Projects at the Fairfield-Suisun Sewer District are hallmarked by transparency, open communications, and disappearance of the traditional silos that often plague the clean water profession.
That’s in great part due to the efforts of Jordan Damerel, Director of Engineering.
“Jordan manages the District’s Capital Improvement and Asset Management programs, and he’s constantly working towards more transparent planning processes which allow greater buy-in from O&M and engineering staff,” says Meg Herston, Environmental Compliance Engineer, who nominated him for an Emerging Leader award.
“For nearly three years, Jordan spent every Wednesday working as an operator to gain experience and break down communication silos. Jordan’s knowledge, combined with his humility and willingness to seek feedback, has made him incredibly influential.”
The number of noteworthy projects is many, and includes the Nereda nutrient removal pilot and the District’s public-private partnership with Lystek, a regional biosolids processing and re-use facility.
Damerel also prepared the analysis justifying energy efficiency savings that allowed the District to be awarded $4 million in principal forgiveness from the EPA’s Green Project Reserve, reducing the District’s State Revolving Fund loan for its Blower Replacement Project from $11 million to $7 million.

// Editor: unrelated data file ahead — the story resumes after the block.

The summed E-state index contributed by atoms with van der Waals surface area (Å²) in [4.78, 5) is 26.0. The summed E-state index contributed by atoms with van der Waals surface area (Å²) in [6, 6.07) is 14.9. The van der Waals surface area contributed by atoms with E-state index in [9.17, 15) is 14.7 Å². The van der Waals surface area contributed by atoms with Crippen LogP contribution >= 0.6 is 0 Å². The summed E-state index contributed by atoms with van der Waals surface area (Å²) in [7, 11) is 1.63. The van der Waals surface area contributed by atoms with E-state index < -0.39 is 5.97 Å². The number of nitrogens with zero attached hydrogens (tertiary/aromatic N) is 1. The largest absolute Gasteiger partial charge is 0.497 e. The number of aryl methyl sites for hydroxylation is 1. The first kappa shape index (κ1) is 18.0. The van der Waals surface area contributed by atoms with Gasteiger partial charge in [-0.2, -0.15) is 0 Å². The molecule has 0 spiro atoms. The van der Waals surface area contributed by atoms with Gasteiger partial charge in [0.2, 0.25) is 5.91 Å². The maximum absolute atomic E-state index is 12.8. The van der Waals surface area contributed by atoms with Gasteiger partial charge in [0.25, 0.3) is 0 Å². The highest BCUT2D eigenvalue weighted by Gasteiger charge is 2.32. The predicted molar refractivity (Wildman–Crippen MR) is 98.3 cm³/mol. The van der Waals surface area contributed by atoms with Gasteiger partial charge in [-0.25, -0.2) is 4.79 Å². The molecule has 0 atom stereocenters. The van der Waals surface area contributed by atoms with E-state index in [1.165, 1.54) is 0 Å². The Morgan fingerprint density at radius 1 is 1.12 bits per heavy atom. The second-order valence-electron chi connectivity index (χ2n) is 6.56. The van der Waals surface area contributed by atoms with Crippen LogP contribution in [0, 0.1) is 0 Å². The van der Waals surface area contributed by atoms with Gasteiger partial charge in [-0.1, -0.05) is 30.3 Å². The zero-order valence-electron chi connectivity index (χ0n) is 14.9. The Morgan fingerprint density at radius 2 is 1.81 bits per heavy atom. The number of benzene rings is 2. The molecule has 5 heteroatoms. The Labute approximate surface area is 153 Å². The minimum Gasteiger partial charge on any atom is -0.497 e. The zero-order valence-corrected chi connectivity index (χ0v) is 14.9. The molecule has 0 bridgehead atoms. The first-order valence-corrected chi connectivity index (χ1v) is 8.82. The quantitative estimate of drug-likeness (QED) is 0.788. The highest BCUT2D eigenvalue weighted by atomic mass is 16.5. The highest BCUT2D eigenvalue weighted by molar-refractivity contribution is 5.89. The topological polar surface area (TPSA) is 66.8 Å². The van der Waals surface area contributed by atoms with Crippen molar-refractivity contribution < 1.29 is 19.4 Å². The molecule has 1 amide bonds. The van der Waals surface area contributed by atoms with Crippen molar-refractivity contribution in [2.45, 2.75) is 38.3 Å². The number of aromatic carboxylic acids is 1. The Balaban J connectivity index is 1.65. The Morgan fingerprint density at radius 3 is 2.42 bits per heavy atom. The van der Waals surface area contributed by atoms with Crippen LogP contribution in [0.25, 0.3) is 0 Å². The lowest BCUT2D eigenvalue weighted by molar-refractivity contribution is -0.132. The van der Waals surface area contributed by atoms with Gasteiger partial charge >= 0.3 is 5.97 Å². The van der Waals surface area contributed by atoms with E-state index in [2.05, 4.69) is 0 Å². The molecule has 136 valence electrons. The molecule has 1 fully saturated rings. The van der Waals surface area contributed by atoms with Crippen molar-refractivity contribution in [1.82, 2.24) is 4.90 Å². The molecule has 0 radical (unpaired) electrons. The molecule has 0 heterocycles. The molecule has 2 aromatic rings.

Damerel has been with the District for three years, with six years as a consultant prior to that. He heads a six-person engineering department.
He also teaches math and wastewater courses through Solano Community College and the Bay Area Consortium for Water and Wastewater Education (BACWWE), providing free classes and networking opportunities to students interested in the water industry, and through which many of the District’s staff and interns have been educated.
“I enjoy that,” he says. “It’s really fun to see students get excited about wastewater.”
His job excites him as well. “More than a specific project, my favorite work is what we do to bridge gaps between operations, maintenance, finance, and engineering—collaborating on running the plant better, improving efficiency, saving money and power, generating more renewables.
“The key to success is to break down the silos between departments and make things happen. We do that well here and it’s a fun place to work.”
Would you like to nominate someone as an Emerging Leader to be featured in the CWEA E-Bulletin and Clean Water? We accept applications on a rolling basis. Head over to our awards site and start nominating!